Prehospital use of analgesics at home or en route to the hospital in children with extremity injuries

Am J Emerg Med. 2007 May;25(4):400-5. doi: 10.1016/j.ajem.2006.11.021.


Purpose: The purpose of the study was to document prehospital analgesia (PA) for children with extremity injuries at home or en route to the hospital, as assessed by research personnel at the pediatric emergency department.

Methods: Two parallel groups of patients with fractures or soft-tissue injuries (STIs) were chosen for this prospective observational study. Patients 3 to 18 years of age with a limb or clavicle injury were enrolled. Parents or children were interviewed, pain assessed, and data from the emergency department charts collected.

Results: A total of 310 patients were recruited; their mean age was 10.2 years, and 62% had fractures. The median pain score was 4.0, with no significant difference between fractures and STI. Of the patients, 78% had PA, 73% received first aid (icing, immobilization), and 37% had medication, mostly acetaminophen and ibuprofen. Children with fractures and STI received PA at a similar rate; however, the time to first aid was shorter in those with fractures.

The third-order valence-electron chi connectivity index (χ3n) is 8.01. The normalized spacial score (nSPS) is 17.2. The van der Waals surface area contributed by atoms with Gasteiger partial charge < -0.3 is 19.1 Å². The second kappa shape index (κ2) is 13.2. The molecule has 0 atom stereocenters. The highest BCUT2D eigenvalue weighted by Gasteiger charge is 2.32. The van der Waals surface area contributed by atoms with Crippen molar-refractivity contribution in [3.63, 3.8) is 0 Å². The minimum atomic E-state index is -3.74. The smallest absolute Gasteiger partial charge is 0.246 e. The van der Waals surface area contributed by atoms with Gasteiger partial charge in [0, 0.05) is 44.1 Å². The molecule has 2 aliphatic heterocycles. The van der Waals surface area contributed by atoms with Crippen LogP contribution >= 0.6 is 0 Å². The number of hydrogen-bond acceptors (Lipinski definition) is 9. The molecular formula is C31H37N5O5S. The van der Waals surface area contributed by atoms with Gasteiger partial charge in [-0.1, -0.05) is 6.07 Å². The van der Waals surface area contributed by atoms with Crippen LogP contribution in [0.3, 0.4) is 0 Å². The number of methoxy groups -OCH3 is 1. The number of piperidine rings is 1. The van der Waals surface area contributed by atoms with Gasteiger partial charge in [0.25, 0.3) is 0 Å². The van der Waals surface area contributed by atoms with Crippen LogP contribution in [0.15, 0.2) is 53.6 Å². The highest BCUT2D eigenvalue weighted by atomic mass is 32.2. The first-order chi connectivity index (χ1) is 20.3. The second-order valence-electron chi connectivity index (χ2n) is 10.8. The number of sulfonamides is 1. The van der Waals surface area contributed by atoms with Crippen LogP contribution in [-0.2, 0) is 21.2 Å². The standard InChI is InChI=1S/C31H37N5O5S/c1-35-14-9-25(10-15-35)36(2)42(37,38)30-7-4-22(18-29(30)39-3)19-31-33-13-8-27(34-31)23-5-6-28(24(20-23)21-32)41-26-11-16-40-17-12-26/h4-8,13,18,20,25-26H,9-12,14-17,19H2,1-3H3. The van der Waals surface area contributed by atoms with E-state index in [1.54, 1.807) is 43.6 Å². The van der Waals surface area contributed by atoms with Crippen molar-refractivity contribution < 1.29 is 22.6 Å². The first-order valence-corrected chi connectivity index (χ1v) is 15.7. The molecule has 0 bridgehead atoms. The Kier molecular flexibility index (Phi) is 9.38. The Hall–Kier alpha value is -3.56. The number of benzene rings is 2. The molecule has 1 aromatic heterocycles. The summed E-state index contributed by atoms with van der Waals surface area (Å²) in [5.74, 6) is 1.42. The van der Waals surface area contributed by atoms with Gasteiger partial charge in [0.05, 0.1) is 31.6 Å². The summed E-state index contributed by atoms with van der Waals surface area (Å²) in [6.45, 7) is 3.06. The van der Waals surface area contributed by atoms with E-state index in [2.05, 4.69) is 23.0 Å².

Conclusion: Most patients with moderate or severe pain did not receive prehospital pain medication. Parental education and moderate over-the-counter analgesics are needed for better pain relief.

Publication types

  • Comparative Study

MeSH terms

  • Adolescent
  • Age Factors
  • Analgesia / methods
  • Analgesia / statistics & numerical data
  • Analgesics / therapeutic use*
  • Arm Injuries / complications
  • Caregivers / statistics & numerical data
  • Child
  • Child, Preschool
  • Clavicle / injuries
  • Emergency Medical Services / methods
  • Emergency Medical Services / statistics & numerical data*
  • Female
  • Fractures, Bone / complications*
  • Humans
  • Leg Injuries / complications
  • Male
  • Ontario
  • Pain / diagnosis
  • Pain / drug therapy*
  • Pain / etiology*
  • Pain Measurement
  • Prospective Studies
  • Soft Tissue Injuries / complications*


  • Analgesics